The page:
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State extends deadline to apply for medical marijuana licenses

The state Health Department announced its selection on

The state Health Department announced its selection on Friday, July 31, 2015, of five companies to run medical marijuana operations across New York, completing a major step in the launch of the new medical treatment program. Credit: AP

The New York State Department of Health is extending the deadline for applications for the five licenses to dispense medical marijuana after receiving a crush of inquiries about the program, according to the agency's website.

The original May 29 deadline has been pushed back to June 5, although the agency said it still plans to roll out the program as early as Jan. 5, 2016, 18 months after the medical marijuana law was signed by Gov. Andrew M. Cuomo.

Richard Taney, chief executive of PalliaTech Inc., a Sea Cliff-based medical marijuana company that is readying an application that is expected to run more than 1,000 pages, said the state agency "wanted to be responsive" to the many questions related to the process.

The Health Department declined to provide additional details until it names the organizations that will dispense the drug. The state plans to award the five licenses 30 to 60 days after the deadline; each licensee would be authorized to run up to four dispensaries. Organizations not awarded a license would get their $200,000 registration fee back, but the $10,000 application fee is nonrefundable.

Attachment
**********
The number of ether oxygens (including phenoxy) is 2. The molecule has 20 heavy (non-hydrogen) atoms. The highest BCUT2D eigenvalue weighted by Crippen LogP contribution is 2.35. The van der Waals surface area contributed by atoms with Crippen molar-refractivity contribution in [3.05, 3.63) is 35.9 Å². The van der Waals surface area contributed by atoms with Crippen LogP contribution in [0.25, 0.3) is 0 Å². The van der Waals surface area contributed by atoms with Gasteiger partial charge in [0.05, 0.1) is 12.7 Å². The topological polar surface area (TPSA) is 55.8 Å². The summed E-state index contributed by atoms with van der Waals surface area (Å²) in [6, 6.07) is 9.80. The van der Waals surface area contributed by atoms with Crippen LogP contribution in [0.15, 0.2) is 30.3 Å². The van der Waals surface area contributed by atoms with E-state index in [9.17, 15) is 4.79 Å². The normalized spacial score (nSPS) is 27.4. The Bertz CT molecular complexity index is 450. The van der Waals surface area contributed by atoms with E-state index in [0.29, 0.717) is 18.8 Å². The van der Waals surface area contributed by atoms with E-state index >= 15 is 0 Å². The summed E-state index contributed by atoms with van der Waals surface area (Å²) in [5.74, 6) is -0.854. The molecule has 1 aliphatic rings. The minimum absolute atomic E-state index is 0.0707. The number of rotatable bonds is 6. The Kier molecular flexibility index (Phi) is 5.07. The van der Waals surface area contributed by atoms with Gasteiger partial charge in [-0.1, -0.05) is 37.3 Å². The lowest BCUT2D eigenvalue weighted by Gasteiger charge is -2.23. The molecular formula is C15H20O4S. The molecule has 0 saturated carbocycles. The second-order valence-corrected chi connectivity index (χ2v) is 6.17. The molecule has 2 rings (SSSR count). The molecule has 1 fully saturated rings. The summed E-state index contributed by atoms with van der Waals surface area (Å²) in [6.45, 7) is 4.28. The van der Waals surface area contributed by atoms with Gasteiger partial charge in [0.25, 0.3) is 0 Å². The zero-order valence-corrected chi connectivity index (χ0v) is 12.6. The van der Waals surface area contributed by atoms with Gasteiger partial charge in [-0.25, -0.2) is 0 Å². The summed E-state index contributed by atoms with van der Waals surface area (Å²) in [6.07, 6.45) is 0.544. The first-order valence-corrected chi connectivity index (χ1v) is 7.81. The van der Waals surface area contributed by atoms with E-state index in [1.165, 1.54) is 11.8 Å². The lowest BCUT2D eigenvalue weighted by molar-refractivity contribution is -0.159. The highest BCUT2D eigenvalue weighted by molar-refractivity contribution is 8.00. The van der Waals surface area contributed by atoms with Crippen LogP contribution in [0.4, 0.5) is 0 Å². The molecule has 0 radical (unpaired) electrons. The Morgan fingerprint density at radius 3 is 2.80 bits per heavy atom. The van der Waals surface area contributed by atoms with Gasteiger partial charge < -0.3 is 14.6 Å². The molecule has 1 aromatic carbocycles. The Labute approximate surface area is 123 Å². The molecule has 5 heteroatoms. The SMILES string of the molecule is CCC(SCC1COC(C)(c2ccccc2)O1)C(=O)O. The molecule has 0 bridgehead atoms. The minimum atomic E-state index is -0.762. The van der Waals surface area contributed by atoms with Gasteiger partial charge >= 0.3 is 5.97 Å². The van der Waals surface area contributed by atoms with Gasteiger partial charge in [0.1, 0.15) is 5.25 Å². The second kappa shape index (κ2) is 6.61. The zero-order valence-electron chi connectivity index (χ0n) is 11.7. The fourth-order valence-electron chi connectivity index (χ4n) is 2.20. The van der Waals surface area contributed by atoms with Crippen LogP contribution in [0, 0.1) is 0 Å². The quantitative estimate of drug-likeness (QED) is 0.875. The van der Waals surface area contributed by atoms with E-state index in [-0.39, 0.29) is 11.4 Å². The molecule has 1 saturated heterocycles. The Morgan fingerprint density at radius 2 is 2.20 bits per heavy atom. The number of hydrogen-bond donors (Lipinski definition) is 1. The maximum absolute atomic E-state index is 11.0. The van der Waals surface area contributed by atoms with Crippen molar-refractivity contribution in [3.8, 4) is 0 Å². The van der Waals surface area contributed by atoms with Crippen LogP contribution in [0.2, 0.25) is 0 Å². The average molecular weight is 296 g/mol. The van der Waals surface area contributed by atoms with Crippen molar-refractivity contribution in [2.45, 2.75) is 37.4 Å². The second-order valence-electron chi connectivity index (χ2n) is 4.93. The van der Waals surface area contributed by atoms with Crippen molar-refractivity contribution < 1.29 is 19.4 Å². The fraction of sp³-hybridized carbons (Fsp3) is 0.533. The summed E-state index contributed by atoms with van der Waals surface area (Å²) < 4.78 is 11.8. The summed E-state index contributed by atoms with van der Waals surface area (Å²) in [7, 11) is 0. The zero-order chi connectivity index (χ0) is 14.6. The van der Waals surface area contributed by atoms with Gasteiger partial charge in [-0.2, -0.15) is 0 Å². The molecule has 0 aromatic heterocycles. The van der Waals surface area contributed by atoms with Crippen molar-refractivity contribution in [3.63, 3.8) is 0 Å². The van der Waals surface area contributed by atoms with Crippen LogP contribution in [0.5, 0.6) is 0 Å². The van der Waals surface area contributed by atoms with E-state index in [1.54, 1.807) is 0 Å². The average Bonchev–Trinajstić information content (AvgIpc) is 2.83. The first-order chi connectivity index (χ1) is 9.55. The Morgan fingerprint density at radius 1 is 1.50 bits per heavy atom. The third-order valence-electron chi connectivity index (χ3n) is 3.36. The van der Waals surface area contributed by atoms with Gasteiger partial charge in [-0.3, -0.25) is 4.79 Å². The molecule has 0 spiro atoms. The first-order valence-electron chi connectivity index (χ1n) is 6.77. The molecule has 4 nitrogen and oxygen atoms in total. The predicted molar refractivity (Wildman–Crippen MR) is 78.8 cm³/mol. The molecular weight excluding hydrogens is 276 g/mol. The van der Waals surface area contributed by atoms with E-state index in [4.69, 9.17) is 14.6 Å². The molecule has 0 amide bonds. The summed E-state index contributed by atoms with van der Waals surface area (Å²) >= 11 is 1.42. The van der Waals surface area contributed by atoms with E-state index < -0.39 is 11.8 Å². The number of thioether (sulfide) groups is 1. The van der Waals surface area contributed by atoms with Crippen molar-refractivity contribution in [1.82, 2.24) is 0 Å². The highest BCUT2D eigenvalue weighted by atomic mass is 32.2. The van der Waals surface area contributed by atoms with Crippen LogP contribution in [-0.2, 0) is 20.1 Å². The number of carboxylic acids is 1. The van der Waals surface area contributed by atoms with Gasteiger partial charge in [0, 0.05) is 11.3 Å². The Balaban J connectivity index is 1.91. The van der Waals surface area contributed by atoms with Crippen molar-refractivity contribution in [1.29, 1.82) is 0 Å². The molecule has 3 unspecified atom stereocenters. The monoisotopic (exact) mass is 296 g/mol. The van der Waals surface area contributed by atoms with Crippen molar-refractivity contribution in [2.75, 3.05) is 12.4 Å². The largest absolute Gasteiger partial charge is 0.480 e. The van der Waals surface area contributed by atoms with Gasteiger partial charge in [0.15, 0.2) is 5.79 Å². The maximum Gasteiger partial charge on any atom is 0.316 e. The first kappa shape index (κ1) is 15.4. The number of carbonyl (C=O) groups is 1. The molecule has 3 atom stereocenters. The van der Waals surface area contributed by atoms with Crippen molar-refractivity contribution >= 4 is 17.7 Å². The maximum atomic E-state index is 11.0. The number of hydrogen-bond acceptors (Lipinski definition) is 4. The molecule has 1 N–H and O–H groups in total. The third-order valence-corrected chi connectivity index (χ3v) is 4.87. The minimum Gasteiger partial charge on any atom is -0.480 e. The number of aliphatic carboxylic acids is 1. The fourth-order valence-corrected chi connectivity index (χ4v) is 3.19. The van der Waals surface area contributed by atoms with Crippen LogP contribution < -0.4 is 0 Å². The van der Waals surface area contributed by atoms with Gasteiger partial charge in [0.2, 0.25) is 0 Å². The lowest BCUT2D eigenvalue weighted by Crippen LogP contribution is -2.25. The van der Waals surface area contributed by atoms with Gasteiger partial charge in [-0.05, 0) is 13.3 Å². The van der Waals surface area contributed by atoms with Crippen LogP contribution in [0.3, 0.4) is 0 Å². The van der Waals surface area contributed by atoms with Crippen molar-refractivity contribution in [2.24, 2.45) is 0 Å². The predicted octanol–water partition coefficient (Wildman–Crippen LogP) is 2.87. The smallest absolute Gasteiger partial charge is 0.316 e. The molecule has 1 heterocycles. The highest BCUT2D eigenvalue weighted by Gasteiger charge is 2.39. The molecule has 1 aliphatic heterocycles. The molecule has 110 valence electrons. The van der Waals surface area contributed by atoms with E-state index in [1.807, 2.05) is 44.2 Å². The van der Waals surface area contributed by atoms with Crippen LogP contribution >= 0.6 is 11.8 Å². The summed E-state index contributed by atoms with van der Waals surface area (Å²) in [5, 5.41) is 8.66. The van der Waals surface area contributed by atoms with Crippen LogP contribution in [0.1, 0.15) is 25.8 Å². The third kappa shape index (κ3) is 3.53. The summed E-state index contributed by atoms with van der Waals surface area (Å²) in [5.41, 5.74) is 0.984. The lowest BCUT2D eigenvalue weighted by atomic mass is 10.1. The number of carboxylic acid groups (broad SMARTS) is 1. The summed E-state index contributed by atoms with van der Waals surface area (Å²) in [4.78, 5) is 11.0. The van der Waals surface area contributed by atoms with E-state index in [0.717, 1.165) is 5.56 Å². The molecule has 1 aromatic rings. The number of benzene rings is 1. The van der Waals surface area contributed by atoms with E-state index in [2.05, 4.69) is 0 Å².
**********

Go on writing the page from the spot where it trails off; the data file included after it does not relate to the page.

Several organizations have said they plan to apply for a license and set up dispensaries on Long Island.

Cuomo signed the Compassionate Care Act in July 2014, making New York the 23rd state to legalize medical marijuana. Patients with conditions including cancer, HIV/AIDS, Lou Gehrig's disease, Parkinson's disease, multiple sclerosis, epilepsy, inflammatory bowel disease and Huntington's disease would be eligible to purchase marijuana.

The law bars administering smokable marijuana. Approved forms include liquid or oil for vaporization, or liquid, oil or capsules for oral dosages.

Taney said 6-year-old PalliaTech will file its application in a "very, very competitive" field for the five New York licenses. The company also is expecting state regulators to approve within days the opening of its dispensary in the southern New Jersey borough of Bellmawr, he said.

David Weisser, president of Empire State Compassionate Care, another company planning to enter the New York medical marijuana race, Monday said the company tentatively plans to put dispensaries on Long Island and in Manhattan, Buffalo and Albany.

"Nassau is probably where we're committed," he said.

Weisser and his father, real estate investor Michael Weisser, also are principals of Garden State Dispensary in Woodbridge, one of three New Jersey dispensaries in operation.


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